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Publication numberUS3440696 A
Publication typeGrant
Publication dateApr 29, 1969
Filing dateOct 22, 1965
Priority dateOct 22, 1965
Publication numberUS 3440696 A, US 3440696A, US-A-3440696, US3440696 A, US3440696A
InventorsKarel J Staller
Original AssigneeFlexigrip Inc
Export CitationBiBTeX, EndNote, RefMan
External Links: USPTO, USPTO Assignment, Espacenet
Sealing fastener
US 3440696 A
Images(3)
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Description  (OCR text may contain errors)

April 1969 K. J. STALLER 3,440,696

SEALING FASTENER Oct 22, s t of 3 INVENTOR. Kmea J. 57214456 April 29, 1969 K. J. STALLER SEALING FASTENER Sheet & of-S Filed Oct. 22. 1965 M mm m N m mJ m... A e m April 1969 K. J. STALLER 3,440,696

SEALING FASTENER Filed on. 22, 1965 sheet 3 of 5 INVENTOR.

Q I W K 4770211/5 7 5 United States Patent 3,440,696 SEALING FASTENER Karel J. Staller, Rutherford, N.J., assignor to Flexigrip, Inc., Orangeburg, N.Y., a corporation of New York Filed Oct. 22, 1965, Ser. No. 501,768 Int. Cl. A44b 21/00 U.S. Cl. 24-201 11 Claims ABSTRACT OF THE DISQLOSURE A flexible closure which includes a pair of closure strips each having a web portion and a marginal portion formed integrally wherein the marginal portions are provided with interlocking rib and groove elements and wherein the elements are principally formed of a first more rigid thermoplastic substance and wherein the elements have a layer or layers of a softer thermoplastic substance disposed thereon so as to provide both a rigid interlocking between the closure strips and a sealed engagement between the rib and groove elements such that a pouch or container associated therewith may be vaporsealed.

The present invention relates to a pouch or similar container having a novel resilient type fastener structure. In particular, this invention relates to a fastener for a pouch which provides both a lock and a hermetic seal during engagement thereof.

Recent developments in resilient type fasteners have resulted in inexpensive and dependable means for closing and locking a variety of containers such as brief cases, pocket purses, and the like. However, resilient fasteners have not been equally applicable to all types of containers Where such a fastener would for many reasons be desirable.

In particular, the storage of items that are subject to corrosion or that lose quality upon exposure to the atmosphere has not been entirely successful due to the nature of resilient fasteners.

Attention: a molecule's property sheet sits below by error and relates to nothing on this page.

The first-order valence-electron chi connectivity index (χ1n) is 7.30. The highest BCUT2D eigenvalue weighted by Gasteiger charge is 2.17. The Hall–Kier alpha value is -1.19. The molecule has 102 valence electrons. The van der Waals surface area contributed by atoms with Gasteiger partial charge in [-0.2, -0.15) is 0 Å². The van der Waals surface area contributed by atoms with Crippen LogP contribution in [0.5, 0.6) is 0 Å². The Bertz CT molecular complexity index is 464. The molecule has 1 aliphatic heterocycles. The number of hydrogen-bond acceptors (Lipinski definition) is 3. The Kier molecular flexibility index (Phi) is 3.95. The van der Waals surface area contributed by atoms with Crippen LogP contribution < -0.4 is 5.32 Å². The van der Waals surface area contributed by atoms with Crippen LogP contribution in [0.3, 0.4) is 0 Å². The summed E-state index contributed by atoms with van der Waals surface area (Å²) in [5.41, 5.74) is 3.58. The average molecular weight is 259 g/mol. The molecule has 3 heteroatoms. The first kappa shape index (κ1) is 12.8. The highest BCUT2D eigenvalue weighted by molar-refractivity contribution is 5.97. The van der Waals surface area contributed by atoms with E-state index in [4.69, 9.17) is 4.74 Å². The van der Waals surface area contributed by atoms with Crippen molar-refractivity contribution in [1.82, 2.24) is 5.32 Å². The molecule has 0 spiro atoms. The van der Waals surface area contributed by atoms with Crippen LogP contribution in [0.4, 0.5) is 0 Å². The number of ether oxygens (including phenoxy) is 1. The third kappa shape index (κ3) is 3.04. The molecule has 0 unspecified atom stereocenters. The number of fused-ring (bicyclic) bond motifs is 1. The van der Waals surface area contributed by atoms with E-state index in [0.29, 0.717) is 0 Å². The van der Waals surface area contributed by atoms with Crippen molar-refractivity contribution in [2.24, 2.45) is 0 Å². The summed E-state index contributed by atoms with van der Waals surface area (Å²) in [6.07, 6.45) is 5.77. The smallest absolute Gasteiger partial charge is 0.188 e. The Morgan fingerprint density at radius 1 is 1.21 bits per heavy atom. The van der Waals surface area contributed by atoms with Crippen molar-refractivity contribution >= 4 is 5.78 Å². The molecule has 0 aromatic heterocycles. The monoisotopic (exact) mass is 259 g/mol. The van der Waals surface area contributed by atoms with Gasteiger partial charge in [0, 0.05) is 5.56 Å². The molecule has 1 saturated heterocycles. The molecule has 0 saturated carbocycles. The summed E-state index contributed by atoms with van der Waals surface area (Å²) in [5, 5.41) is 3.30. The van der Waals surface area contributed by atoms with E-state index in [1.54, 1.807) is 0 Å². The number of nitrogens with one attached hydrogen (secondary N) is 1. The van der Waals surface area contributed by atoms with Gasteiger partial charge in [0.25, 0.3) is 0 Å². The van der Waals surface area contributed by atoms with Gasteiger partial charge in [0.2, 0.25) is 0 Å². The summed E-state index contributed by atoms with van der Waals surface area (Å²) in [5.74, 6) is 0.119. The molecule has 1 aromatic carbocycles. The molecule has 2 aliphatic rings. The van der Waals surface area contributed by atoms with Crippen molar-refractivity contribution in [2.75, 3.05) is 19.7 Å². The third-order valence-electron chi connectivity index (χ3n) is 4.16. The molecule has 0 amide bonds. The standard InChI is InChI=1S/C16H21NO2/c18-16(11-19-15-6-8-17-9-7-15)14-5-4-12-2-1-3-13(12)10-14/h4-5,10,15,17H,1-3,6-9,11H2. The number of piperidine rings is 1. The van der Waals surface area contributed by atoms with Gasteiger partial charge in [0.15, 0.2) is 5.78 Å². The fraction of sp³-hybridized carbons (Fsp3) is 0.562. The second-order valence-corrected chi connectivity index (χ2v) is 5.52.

The resilient fastener operates on the principle that resilient ribs in one fastener member will deform for being fitted past restricted groove openings in a second fastener member. Once past the restricted opening, the deformed rib will resume its unrestrained configuration and expand for being trapped within an enlarged groove cavity. This need for the rib member to snap into its unrestrained configuration after passing the restricted opening has heretofore required some looseness in the resulting assembly.

It is apparent, therefore, that highly effervescent and corrosive susceptible materials have not been especially suited for use with this type of fastener.

Accordingly, it is a principal object of this invention to provide a resilient type fastener for use with a pouch container to store corrosive susceptible items, effervescent materials, and other atmosphere deteriorating substances.

It is also an object of this invention to provide a resilient type fastener which has interlocking rib and groove elements and which, in addition, has means for providing a hermetic seal between the fastening members.

It is another object of this invention to provide a resilient type fastener having interlocking rib and groove elements constructed, in part, of a first thermoplastic substance and, in part, of a second thermoplastic substance.

It is a further object of this invention to provide a resilient fastener having interlocking rib and groove elements in which one of said elements is constructed of relatively rigid flexible material and a second of said elements is constructed of a relatively resilient flexible or soft material.